Evangelicals’ longstanding (and rightful) concern over abortion does not usually account for a centrist and expansive moral vision. A centrist and expansive moral vision would require us to concern ourselves with other pressing matters involving such topics as universal health care, environmental stewardship and pollution, and the rights of minorities and the poor. All too often, we fail to see the connection between these various issues; we are in no position to point fingers, especially when we Evangelicals don’t help fight against injustices that make it extremely difficult for mothers to bring babies to term. From the opposite end of the spectrum, those on the left often fail to account for the moral dilemma that abortion poses. No matter how it is framed, abortion is an evil—whether or not one can or does argue that abortion is a necessary or the least-of-all possible evils. The same types of struggle could be reversed in terms of capital punishment and war: for example, in the case of war, no matter how just or apparently necessary the evil of killing someone to guard against greater harm is, killing someone is still an evil. Liberals often appear to get this point much better than conservatives.

I remember a group discussion involving conservative Evangelicals and Zen Buddhists over various pressing ethical concerns, including those mentioned here. What stood out to us is that given our history of building community relations with one another, we Buddhists and Evangelicals trusted one another enough to know that we were not going to try and take the other tribe’s camp by storm. Thus, we could be honest about our struggles and concerns. The Buddhists were open and honest about their struggles with abortion, revealing their consternation over how many liberals fail to see the moral difficulties that abortion poses. It made it possible for us Evangelicals to be more open about the moral complexities of our own positions and to guard against posturing. Such honesty and humility from our respective groups helped us all work through our strong differences and disagreements to humanize one another’s positions. Such humanization has also helped us work to complexify arguments for the sake of building a more centrist and comprehensive moral vision for the good of all.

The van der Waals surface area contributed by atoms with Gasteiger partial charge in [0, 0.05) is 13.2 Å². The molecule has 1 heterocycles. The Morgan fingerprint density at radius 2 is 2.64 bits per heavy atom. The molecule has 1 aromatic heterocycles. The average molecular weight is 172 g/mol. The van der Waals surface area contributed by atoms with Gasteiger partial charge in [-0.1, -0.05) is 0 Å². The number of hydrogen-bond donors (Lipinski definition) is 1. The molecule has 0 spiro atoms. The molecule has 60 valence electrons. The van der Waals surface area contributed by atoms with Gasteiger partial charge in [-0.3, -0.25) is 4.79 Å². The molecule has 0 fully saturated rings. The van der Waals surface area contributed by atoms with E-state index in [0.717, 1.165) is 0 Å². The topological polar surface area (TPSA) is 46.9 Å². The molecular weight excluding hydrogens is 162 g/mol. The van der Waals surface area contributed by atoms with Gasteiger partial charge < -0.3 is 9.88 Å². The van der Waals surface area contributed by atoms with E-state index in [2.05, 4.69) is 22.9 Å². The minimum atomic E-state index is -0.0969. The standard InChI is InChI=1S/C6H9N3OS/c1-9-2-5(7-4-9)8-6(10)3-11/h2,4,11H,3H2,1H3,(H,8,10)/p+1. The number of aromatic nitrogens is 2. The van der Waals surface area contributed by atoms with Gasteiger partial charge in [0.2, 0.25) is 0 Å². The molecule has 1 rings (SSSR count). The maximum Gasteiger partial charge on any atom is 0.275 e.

Next time you hear someone in your circle saying we need to take back America from the other side, consider that if we keep on with our partisan infighting there might not be any side left to fight— including our own. So, before it’s too late, encourage those unlikely bedfellows—the ideological totalitarians of various extremes—to kiss and make up. After all, making up can be so much better than even the best of fights.

About Paul Louis Metzger

Dr. Paul Louis Metzger is the Founder and Director of The Institute for the Theology of Culture: New Wine, New Wineskins and Professor at Multnomah Biblical Seminary/Multnomah University. He is the author of numerous works, including "Connecting Christ: How to Discuss Jesus in a World of Diverse Paths" and "Consuming Jesus: Beyond Race and Class Divisions in a Consumer Church." These volumes and his others can be found wherever fine books are sold.

Find me on: Facebook | Twitter | Google+


CLOSE | X

HIDE | X